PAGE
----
What's a FAFSA and why should you care? Smart strategies for navigating the money maze.
Where should you go to college? you have nearly 1,500 colleges and universities to choose among—and that counts just the accredited four-year institutions. The list gets longer still (much longer) if you include community colleges and other accredited institutions that offer two-year associate's degrees. How do you choose when the choice seems to matter so much?"Is it really my choice?" you may ask yourself. "Don't I have to get in first? And isn't it hard to get into the best colleges?" True, of the 1,500 there are 100 or so that are highly selective—that have so many applicants clamoring to get in, only a lucky minority gain admission. But is one of these the best college for you just because many, many others want to go there, too? There is very little evidence that these highly selective colleges provide a more effective education to the students who do gain admission than these same students would have received elsewhere. You need to make a right choice for you, not a choice...
Let's recap the good news—you now have more flexibility when it comes to your SAT scores and what colleges will actually use to evaluate your application. Ideally, this takes some of the anxiety out of the test-day experience and helps ensure you get a chance to showcase your best performance to the admissions committee.But with this new set of choices, many students are reporting anxiety over how to think through this decision—should they send one score? All scores? Some scores? Which scores?The first thing to keep in mind is that most colleges genuinely want to use your highest test score. In fact, most colleges have adopted the College Board's Score Choice policy, which allows students to selectively submit their score(s). Even many schools that have "opted out" of Score Choice have suggested that they will continue to "super score" students' test scores (i.e., take the highest sectional score from each test and combine them). This means that if you're applying to a school that...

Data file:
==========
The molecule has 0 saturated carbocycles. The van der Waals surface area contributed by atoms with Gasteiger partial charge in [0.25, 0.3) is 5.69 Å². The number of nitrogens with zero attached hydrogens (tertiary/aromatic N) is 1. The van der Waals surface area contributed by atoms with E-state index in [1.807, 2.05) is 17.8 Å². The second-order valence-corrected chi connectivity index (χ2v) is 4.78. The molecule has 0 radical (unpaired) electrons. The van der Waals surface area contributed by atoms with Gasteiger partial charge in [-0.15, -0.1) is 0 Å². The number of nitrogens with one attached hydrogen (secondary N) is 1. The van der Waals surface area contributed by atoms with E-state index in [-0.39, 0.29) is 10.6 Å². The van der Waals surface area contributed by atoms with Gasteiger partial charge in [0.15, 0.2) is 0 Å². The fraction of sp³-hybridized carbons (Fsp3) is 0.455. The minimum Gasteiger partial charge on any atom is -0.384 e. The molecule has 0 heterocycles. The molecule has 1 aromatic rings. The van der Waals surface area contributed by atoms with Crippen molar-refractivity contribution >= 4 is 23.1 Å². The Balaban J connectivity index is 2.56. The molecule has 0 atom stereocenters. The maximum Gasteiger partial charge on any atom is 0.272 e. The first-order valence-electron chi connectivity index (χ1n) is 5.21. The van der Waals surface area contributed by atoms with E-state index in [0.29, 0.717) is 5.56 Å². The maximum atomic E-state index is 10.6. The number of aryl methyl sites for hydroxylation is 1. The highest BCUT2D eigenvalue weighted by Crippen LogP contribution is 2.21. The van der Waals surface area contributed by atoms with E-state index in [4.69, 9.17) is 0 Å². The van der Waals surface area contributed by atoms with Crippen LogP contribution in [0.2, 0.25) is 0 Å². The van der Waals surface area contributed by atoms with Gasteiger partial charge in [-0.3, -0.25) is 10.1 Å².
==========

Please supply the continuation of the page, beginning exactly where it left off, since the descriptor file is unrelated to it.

After you arrive on campus, the real decisions begin.
Sharing their hopes and fears helps students learn to cope.
Reaching is great, but be careful not to overlook a less-well-known winner. The more pragmatic choice might just turn out to be your ideal one, too.
Online schools are booming, thanks to their convenience, low cost, and improved quality.
It's not just partying. Some students are alcoholics.
How one parent guided his daughter's college search.
Why Jill Biden is so devoted to community colleges.
More students than ever are interrupting their college educations to earn tuition money.
How I went to extremes in my quest to become a well-rounded applicant. And why that might not be such a bad thing.
More programs are offering admission to med school and undergrad at the same time. How one Alabama university sweetens the pot.
New options for those who seek a global education.
Are college yearbooks on the endangered-species list?
A new SAT option is supposed to reduce stress. Fat chance.